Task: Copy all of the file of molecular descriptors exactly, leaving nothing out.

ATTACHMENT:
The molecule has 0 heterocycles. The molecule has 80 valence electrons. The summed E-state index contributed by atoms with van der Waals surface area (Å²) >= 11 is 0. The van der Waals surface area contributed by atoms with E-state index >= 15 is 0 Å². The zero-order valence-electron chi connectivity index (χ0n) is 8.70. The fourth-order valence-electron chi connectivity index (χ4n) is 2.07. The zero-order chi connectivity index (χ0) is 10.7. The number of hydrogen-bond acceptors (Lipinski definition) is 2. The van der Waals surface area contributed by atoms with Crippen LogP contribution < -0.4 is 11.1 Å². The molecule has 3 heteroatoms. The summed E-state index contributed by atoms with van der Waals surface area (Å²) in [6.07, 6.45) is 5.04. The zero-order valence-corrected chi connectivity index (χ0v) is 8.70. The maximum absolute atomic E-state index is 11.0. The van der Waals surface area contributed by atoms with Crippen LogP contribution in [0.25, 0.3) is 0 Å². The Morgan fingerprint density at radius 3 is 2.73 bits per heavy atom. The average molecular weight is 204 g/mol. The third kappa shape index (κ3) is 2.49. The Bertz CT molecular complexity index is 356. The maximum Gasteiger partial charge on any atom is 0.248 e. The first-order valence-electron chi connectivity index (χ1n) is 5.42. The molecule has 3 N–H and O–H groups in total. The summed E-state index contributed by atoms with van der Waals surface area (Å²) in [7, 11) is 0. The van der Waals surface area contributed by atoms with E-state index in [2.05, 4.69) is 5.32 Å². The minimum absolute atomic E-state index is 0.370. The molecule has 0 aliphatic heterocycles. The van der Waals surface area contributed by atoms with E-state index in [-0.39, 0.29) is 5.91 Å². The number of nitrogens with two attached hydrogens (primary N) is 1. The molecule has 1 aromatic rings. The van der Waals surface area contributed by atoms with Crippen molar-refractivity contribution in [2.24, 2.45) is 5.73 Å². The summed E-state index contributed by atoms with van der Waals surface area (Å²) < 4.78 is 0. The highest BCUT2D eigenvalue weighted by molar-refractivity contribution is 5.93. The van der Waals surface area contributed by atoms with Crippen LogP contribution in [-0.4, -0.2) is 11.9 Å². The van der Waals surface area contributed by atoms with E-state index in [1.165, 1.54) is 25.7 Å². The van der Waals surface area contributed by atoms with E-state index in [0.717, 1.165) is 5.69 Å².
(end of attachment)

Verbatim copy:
The molecule has 0 heterocycles. The molecule has 80 valence electrons. The summed E-state index contributed by atoms with van der Waals surface area (Å²) >= 11 is 0. The van der Waals surface area contributed by atoms with E-state index >= 15 is 0 Å². The zero-order valence-electron chi connectivity index (χ0n) is 8.70. The fourth-order valence-electron chi connectivity index (χ4n) is 2.07. The zero-order chi connectivity index (χ0) is 10.7. The number of hydrogen-bond acceptors (Lipinski definition) is 2. The van der Waals surface area contributed by atoms with Crippen LogP contribution < -0.4 is 11.1 Å². The molecule has 3 heteroatoms. The summed E-state index contributed by atoms with van der Waals surface area (Å²) in [6.07, 6.45) is 5.04. The zero-order valence-corrected chi connectivity index (χ0v) is 8.70. The maximum absolute atomic E-state index is 11.0. The van der Waals surface area contributed by atoms with Crippen LogP contribution in [0.25, 0.3) is 0 Å². The Morgan fingerprint density at radius 3 is 2.73 bits per heavy atom. The average molecular weight is 204 g/mol. The third kappa shape index (κ3) is 2.49. The Bertz CT molecular complexity index is 356. The maximum Gasteiger partial charge on any atom is 0.248 e. The first-order valence-electron chi connectivity index (χ1n) is 5.42. The molecule has 3 N–H and O–H groups in total. The summed E-state index contributed by atoms with van der Waals surface area (Å²) in [7, 11) is 0. The van der Waals surface area contributed by atoms with E-state index in [2.05, 4.69) is 5.32 Å². The minimum absolute atomic E-state index is 0.370. The molecule has 0 aliphatic heterocycles. The van der Waals surface area contributed by atoms with E-state index in [-0.39, 0.29) is 5.91 Å². The number of nitrogens with two attached hydrogens (primary N) is 1. The molecule has 1 aromatic rings. The van der Waals surface area contributed by atoms with Crippen molar-refractivity contribution in [2.24, 2.45) is 5.73 Å². The summed E-state index contributed by atoms with van der Waals surface area (Å²) < 4.78 is 0. The highest BCUT2D eigenvalue weighted by molar-refractivity contribution is 5.93. The van der Waals surface area contributed by atoms with Crippen LogP contribution in [-0.4, -0.2) is 11.9 Å². The van der Waals surface area contributed by atoms with E-state index in [1.165, 1.54) is 25.7 Å². The van der Waals surface area contributed by atoms with E-state index in [0.717, 1.165) is 5.69 Å².